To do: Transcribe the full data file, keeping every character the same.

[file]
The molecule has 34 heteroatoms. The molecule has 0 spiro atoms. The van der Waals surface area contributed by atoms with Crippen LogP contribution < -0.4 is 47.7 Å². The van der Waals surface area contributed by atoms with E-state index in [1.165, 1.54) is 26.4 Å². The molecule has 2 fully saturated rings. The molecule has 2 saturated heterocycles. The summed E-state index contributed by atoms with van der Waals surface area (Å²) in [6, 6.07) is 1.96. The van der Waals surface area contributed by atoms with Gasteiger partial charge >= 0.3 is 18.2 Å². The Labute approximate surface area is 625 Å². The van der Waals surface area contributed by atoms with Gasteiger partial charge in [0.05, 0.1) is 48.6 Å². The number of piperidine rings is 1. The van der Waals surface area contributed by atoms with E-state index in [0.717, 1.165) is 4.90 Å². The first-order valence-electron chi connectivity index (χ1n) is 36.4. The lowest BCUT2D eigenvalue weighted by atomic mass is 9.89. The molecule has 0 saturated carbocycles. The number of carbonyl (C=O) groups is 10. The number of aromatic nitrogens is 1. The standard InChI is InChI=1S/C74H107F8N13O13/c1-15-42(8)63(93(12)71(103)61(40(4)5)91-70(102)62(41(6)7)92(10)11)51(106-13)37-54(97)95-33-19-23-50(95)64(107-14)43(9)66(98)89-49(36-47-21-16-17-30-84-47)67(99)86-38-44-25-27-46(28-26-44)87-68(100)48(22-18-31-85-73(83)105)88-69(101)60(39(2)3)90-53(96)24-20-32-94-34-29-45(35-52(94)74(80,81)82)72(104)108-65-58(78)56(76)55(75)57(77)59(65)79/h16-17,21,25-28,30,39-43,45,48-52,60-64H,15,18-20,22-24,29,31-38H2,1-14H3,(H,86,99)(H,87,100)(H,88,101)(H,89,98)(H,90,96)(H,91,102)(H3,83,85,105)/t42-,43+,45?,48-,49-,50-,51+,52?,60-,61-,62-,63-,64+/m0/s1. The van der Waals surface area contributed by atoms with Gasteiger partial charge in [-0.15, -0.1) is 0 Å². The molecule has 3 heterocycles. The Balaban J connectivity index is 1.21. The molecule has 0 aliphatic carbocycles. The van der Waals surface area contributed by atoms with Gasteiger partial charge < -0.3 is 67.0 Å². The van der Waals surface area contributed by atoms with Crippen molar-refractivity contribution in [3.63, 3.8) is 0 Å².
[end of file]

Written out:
The molecule has 34 heteroatoms. The molecule has 0 spiro atoms. The van der Waals surface area contributed by atoms with Crippen LogP contribution < -0.4 is 47.7 Å². The van der Waals surface area contributed by atoms with E-state index in [1.165, 1.54) is 26.4 Å². The molecule has 2 fully saturated rings. The molecule has 2 saturated heterocycles. The summed E-state index contributed by atoms with van der Waals surface area (Å²) in [6, 6.07) is 1.96. The van der Waals surface area contributed by atoms with Gasteiger partial charge >= 0.3 is 18.2 Å². The Labute approximate surface area is 625 Å². The van der Waals surface area contributed by atoms with Gasteiger partial charge in [0.05, 0.1) is 48.6 Å². The number of piperidine rings is 1. The van der Waals surface area contributed by atoms with E-state index in [0.717, 1.165) is 4.90 Å². The first-order valence-electron chi connectivity index (χ1n) is 36.4. The lowest BCUT2D eigenvalue weighted by atomic mass is 9.89. The molecule has 0 saturated carbocycles. The number of carbonyl (C=O) groups is 10. The number of aromatic nitrogens is 1. The standard InChI is InChI=1S/C74H107F8N13O13/c1-15-42(8)63(93(12)71(103)61(40(4)5)91-70(102)62(41(6)7)92(10)11)51(106-13)37-54(97)95-33-19-23-50(95)64(107-14)43(9)66(98)89-49(36-47-21-16-17-30-84-47)67(99)86-38-44-25-27-46(28-26-44)87-68(100)48(22-18-31-85-73(83)105)88-69(101)60(39(2)3)90-53(96)24-20-32-94-34-29-45(35-52(94)74(80,81)82)72(104)108-65-58(78)56(76)55(75)57(77)59(65)79/h16-17,21,25-28,30,39-43,45,48-52,60-64H,15,18-20,22-24,29,31-38H2,1-14H3,(H,86,99)(H,87,100)(H,88,101)(H,89,98)(H,90,96)(H,91,102)(H3,83,85,105)/t42-,43+,45?,48-,49-,50-,51+,52?,60-,61-,62-,63-,64+/m0/s1. The van der Waals surface area contributed by atoms with Gasteiger partial charge in [-0.15, -0.1) is 0 Å². The molecule has 3 heterocycles. The Balaban J connectivity index is 1.21. The molecule has 0 aliphatic carbocycles. The van der Waals surface area contributed by atoms with Gasteiger partial charge < -0.3 is 67.0 Å². The van der Waals surface area contributed by atoms with Crippen molar-refractivity contribution in [3.63, 3.8) is 0 Å².